1278 A. Arora et al. / Research Policy 30 (2001) 1267–1287Table 14Software professionals: comparative salaries, 1997aDesignation United States(US$ per annum)Indiab(US$ per annum)Programmer 32500–39000 2200–2900System analyst 46000–57500 8200–10700Programmer analyst 39000–50000 5400–7000Network administrator 36000–55000 15700–19200Database administrator 54000–67500 15700–19200Help-desk support technician 25000–35500 5400–7000Software developer 49000–67500 15700–19200a Figures are starting salaries for large establishments employing more than 50 software professional’s. Salaries for a particulardesignation would vary due to factors such as educational and experience proﬁle of the professional, platform of operation, nature ofassignment (contract/full-time) location of the employer and additional technical/professional certiﬁcation. Source: INFAC (1998), Mumbai.b Converted at exchange rate of Rs. 41.50/US$.estimated wage costs in India were about 1/3rd to 1/5thof the corresponding US levels for comparable work.Other estimates suggest that once all costs are factoredin, the cost of software development is only half thatin the US. Despite the large stock of engineering grad-uates in India, NASSCOM claims that by year 2000,demand will outstrip supply. If this were to happen,the present rates of growth could not be sustained.We believe that although investments in engineeringeducation are necessary, a bigger part of the solutionlies in a more efﬁcient use of existing human capitalresources.The tight labour market conditions are reﬂected inthe 20% increase in wages and in attrition rates thatare said to be nearly 20–25% for the industry. 18 Webelieve that demand already exceeds supply for expe-rienced project managers. Many of our intervieweesmentioned their difﬁculty in recruiting professionalswith 4–6 years experience, even though nearly 40%of the workforce is reported to have 4–6 years ex-perience. Experienced software professionals tend tomove to the US through the H-1B visa route, adding18 India graduates about 155,000 engineers of various sorts, andanother 200,000 diploma holders from a variety of private traininginstitutes per year. About 60,000 of these enter the IT sector.In 1999, the total number of software professionals in India wasestimated to be about 250,000 compared with 200,000 in theprevious year, with a median age of 26.2 years (NASSCOM, 1999,p. 16). Virtually all of these professionals have either engineeringor computer science degree or a Masters in Computer Applications(MCA).to the problem and the entry of new ﬁrms exacerbatesthe situation (Nidumolu and Goodman, 1993). 19To a considerable extent, this reﬂects the relativelyinelastic supply of engineers (as compared to stu-dents trained by private training institutes) and themarked preference for engineers (of all types, not justsoftware engineers or computer scientists) by Indiansoftware ﬁrms. Responses to our questionnaire sur-vey indicate that 80% of the software professionalsemployed had engineering degrees, while 12% onlyhad diplomas from private training institutes. Few ofthe ﬁrms we interviewed admitted to hiring graduatesfrom private training institutes, although since thebulk of the engineering graduates are not trained insoftware engineers or computer science, a substan-tial fraction also have diplomas from private traininginstitutes. Further some of the smaller and youngerﬁrms do hire graduates from these institutions, as dosome domestic market focused ﬁrms.This preference from engineers is even morepuzzling since the bulk of the work is relativelynon-technical and requires mostly logical and method-ical work and a familiarity with software developmenttools and languages. As one CEO we interviewed put it“Take somebody from a good college (any of thetop 20 colleges in India), give him 3 months of ori-entation and they are ready to take up a programmingassignment. I don’t need all these engineers. . . . But I19 The US Consulate India estimates that around 30,000 H1-Bvisas were granted in 1999, mostly for software professionals (TheEconomic Times, 1999).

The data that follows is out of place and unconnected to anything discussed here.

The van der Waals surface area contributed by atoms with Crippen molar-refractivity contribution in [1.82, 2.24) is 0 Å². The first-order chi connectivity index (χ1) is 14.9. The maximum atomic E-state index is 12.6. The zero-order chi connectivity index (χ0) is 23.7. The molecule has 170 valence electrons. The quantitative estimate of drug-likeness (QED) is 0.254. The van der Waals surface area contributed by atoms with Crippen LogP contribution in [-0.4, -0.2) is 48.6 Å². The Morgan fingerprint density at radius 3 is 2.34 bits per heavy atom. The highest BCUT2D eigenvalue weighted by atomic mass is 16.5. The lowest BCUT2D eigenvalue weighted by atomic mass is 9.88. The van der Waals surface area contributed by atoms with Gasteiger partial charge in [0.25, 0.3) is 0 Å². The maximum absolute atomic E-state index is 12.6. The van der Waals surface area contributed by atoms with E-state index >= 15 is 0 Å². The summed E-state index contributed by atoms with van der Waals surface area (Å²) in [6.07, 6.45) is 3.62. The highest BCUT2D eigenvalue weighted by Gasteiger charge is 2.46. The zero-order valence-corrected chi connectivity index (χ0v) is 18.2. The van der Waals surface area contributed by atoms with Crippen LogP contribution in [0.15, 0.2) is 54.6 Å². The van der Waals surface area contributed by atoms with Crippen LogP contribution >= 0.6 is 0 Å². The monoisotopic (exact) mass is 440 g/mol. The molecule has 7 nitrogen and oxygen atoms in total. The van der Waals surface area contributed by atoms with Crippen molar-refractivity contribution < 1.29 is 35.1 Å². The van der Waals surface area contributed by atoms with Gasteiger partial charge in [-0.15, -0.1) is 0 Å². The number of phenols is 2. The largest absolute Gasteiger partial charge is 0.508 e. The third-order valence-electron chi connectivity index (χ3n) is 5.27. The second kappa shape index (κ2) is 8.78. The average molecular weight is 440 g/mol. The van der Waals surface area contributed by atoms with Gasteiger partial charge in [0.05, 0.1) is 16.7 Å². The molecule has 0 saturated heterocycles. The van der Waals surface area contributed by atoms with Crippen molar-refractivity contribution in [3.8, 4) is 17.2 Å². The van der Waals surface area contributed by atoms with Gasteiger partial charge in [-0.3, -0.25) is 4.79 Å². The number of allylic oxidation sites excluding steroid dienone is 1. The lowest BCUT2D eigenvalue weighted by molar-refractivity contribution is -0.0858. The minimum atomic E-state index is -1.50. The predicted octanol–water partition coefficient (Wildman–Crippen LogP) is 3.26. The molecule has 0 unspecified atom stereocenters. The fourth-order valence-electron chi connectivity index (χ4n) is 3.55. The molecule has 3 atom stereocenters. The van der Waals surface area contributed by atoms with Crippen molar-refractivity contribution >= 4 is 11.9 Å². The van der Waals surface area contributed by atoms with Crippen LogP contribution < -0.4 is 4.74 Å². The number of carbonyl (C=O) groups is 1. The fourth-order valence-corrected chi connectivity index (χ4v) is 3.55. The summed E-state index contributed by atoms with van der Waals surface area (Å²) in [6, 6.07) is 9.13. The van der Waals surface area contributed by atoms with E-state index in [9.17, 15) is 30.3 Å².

A. Arora et al. / Research Policy 30 (2001) 1267–1287 1279don’t want to be branded by my customers as a guywho hires NIIT graduates.” (Emphases added)Given the large number of science and arts grad-uates, and the widespread availability of privatetraining, the pool of potential software professionalsis much larger than merely the engineering gradu-ates. However, software ﬁrms are reluctant to tap thispool because of the potential negative signals to theircustomers. 20 This is a clear instance of a “race tothe top” rather than a race to the bottom. With onlylimited market power, Indian software exporters tryto distinguish themselves from the competition bypointing to the quality of their processes and people,and when possible, their experience. Firms also havequality concerns. Managers we interviewed believethat an engineering education imparts a set of prob-lem solving skills, methods of thinking logically andlearning tools that help quick adaptation to changesin technology, domains and tasks. Since Indian ﬁrmsprovide services across a range of platforms and do-mains, this is an important asset. The CEO of a smallﬁrm developing innovative products statedBecause things are changing so fast in this industry,knowledge of a particular operating system, a par-ticular language, a particular technology is not asimportant as the ability to learn and adapt to change.Despite paying substantially above Indian stan-dards, virtually all ﬁrms ﬁnd it difﬁcult to retain tal-ented professionals. All the ﬁrms we interviewed anda very large fraction of the over one hundred ﬁrms wesurveyed mentions employee turnover and difﬁcultyin attracting suitable employees as a major problem(Table 15). High rates of employee turnover constituteone of the most important challenges to the ability ofIndian ﬁrms to progress beyond providing low-endsoftware coding, development and maintenance ser-vices. The loss of employees is especially severeamong consultants (programmers and analysts) sentoverseas to work onsite in the US, and a very substan-tial fraction quit within 2 years. 21 The situation is20 US visa restrictions are another reason why ﬁrms prefer engi-neering graduates.21 However, high turnover is also common in US software devel-opers and in other service industries such as accountancy ﬁrms,and as the CEO of a rapidly growing software services ﬁrmput it-“paying a premium price for talented people. This is aworld-wide phenomenon.. . . I am not worried”.Table 15Major problems for Indian software ﬁrmsaProblem Export DomesticManpower shortage/skills 57 32Employee attrition 44 27Physical infrastructure 12 12Commercial infrastructure 24 17Quality certiﬁcation 11 6Visas 33 NAFinance/capital 20 14Marketing access 42 17Lack of domestic computerization 6 21Lack of government support 10 11Tarrifs and other barriers 11 8a The ﬁrms were asked to indicate their top three problems.Source: CMU Software Dataset – CMU Survey of Indian SoftwareIndustry, N = 104.particularly acute for experienced project managers,typically software professionals with 4–6 years ofexperience, and for talented software designers. Vir-tually all the ﬁrms we interviewed noted the difﬁcultythey have in retaining experienced software profes-sionals, many of whom are lost to ﬁrms overseas.Firms are responding to the problem of employeeattrition in a number of ways. One popular way isby providing opportunities to work in the US. Manymanagers also stressed quality of life issues. Someﬁrms stressed their ability to provide a career path fortheir employees, wherein they could move to beingmanagers and would not have to remain programmers,apparently something valued by Indian professionals.Interestingly enough, few claimed to pay more thantheir competitors although a number of ﬁrms wereactively considering stock options, something that fewﬁrms in India had done by 1997, with Infosys beingan important exception.Some ﬁrms expressed the need to make the organ-isation individual independent by addressing the lossof knowledge due to employee turnover. Thus, oneCEO told us that although,Our attrition is . . . better than average. . . . it is dif-ﬁcult to retain the segment (of the workforce with)6–8 years experience. We are tackling this by mak-ing (our) organisation individual independent, andstressing training & process methodologies.Our sense, however, was that efforts at insulating theorganisation from employee turnover are very much